I greatly admire Esther Rutter’s knitting skills. I certainly couldn’t knit the cabled front of a cricket sweater while watching a cricket match or knit a complicated ‘gansey’ or Fair Isle pattern while travelling on a train, bus or ferry. She has also been extremely industrious in her research and untiring in her travels. From Fair Isle in the far north, west to Wales and down to Cornwall she journeys to visit the breeders of rare sheep, the spinners, dyers and preservers of old patterns. As she points out at the end of the book, there is a correlation between extreme climatic conditions and excellent knitwear. This is the story of a year of knitting, in which she planned to knit items with a long history of use, whether a gansey (worn by fishermen), a ‘Monmouth cap’ or a lacy ‘hap’ for a baby. It seems to have been a huge success, if a difficult task at times.
I can’t agree with all the reviewers saying the book is ‘beautifully written’; I frequently got bogged down and the book took longer to read than is usual with me. Nevertheless, it is full of interest. I liked the comparison of knitting with folksong: first an oral tradition, very localised, then becoming more widely known outside its native area and written down. Of course, this means changes, but everything changes and not necessarily for the worse. When I returned to my sock knitting (sadly, I can’t knit and read at the same time), I felt a connection with all those knitters, men and women, from centuries past. That’s the greatest tribute I can pay the book as it’s what it’s all about.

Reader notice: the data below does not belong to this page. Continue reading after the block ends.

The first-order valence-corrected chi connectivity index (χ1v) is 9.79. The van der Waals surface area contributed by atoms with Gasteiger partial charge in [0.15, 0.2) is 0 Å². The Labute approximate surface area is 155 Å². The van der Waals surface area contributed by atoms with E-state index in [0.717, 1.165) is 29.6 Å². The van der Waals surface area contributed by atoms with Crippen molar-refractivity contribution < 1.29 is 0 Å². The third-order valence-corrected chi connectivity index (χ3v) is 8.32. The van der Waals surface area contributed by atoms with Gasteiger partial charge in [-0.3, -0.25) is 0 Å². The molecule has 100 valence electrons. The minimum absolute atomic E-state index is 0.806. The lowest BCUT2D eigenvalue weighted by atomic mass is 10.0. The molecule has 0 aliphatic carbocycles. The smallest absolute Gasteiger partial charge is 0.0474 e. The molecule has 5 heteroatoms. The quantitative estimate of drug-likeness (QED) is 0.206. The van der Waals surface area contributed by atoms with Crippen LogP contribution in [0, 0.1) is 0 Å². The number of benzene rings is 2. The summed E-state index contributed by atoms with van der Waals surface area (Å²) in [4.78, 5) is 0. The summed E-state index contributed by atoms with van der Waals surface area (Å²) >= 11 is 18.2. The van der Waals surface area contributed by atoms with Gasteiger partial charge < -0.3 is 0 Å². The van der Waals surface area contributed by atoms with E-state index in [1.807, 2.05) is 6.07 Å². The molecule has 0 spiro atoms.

I read this thanks to NetGalley.
One of Esther Rutter’s pilgrimages was to the famous yarn manufacturers Jamieson and Smith and
I think I heard about Jamieson and Smith at the school gate, where opinion was that the yarns were good and the prices cheap. I wrote off to the company (no internet purchases in those days), received the shade chart and ordered yarn to make a waistcoat in a Fair Isle pattern. Inside this booklet is a receipt, old-fashioned looking even for 1983, which tells me that the yarn cost £5.92. I wore the waistcoat for years.